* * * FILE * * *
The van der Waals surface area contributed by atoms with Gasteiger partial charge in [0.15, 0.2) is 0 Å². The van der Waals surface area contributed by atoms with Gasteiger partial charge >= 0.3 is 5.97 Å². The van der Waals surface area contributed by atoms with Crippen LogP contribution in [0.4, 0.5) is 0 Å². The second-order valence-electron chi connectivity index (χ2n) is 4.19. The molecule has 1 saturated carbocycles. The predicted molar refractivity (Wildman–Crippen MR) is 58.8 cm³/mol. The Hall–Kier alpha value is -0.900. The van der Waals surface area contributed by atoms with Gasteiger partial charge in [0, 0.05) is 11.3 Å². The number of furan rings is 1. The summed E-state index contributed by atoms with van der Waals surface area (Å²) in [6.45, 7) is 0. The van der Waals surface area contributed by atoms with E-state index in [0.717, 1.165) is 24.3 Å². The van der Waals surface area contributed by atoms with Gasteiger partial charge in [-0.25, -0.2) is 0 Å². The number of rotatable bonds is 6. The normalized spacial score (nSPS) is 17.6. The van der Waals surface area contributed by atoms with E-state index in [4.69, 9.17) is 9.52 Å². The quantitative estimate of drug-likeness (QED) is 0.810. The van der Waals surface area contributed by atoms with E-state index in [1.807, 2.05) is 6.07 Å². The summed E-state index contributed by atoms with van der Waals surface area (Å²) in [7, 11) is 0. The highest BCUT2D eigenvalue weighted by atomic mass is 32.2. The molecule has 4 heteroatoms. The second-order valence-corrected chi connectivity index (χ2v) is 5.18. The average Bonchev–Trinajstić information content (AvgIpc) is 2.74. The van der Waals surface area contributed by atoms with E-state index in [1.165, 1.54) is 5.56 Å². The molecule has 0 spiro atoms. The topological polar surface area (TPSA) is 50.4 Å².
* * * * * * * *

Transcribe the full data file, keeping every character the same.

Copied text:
The van der Waals surface area contributed by atoms with Gasteiger partial charge in [0.15, 0.2) is 0 Å². The van der Waals surface area contributed by atoms with Gasteiger partial charge >= 0.3 is 5.97 Å². The van der Waals surface area contributed by atoms with Crippen LogP contribution in [0.4, 0.5) is 0 Å². The second-order valence-electron chi connectivity index (χ2n) is 4.19. The molecule has 1 saturated carbocycles. The predicted molar refractivity (Wildman–Crippen MR) is 58.8 cm³/mol. The Hall–Kier alpha value is -0.900. The van der Waals surface area contributed by atoms with Gasteiger partial charge in [0, 0.05) is 11.3 Å². The number of furan rings is 1. The summed E-state index contributed by atoms with van der Waals surface area (Å²) in [6.45, 7) is 0. The van der Waals surface area contributed by atoms with E-state index in [0.717, 1.165) is 24.3 Å². The van der Waals surface area contributed by atoms with Gasteiger partial charge in [-0.25, -0.2) is 0 Å². The number of rotatable bonds is 6. The normalized spacial score (nSPS) is 17.6. The van der Waals surface area contributed by atoms with E-state index in [4.69, 9.17) is 9.52 Å². The quantitative estimate of drug-likeness (QED) is 0.810. The van der Waals surface area contributed by atoms with E-state index in [1.807, 2.05) is 6.07 Å². The summed E-state index contributed by atoms with van der Waals surface area (Å²) in [7, 11) is 0. The highest BCUT2D eigenvalue weighted by atomic mass is 32.2. The molecule has 4 heteroatoms. The second-order valence-corrected chi connectivity index (χ2v) is 5.18. The average Bonchev–Trinajstić information content (AvgIpc) is 2.74. The van der Waals surface area contributed by atoms with E-state index in [1.165, 1.54) is 5.56 Å². The molecule has 0 spiro atoms. The topological polar surface area (TPSA) is 50.4 Å².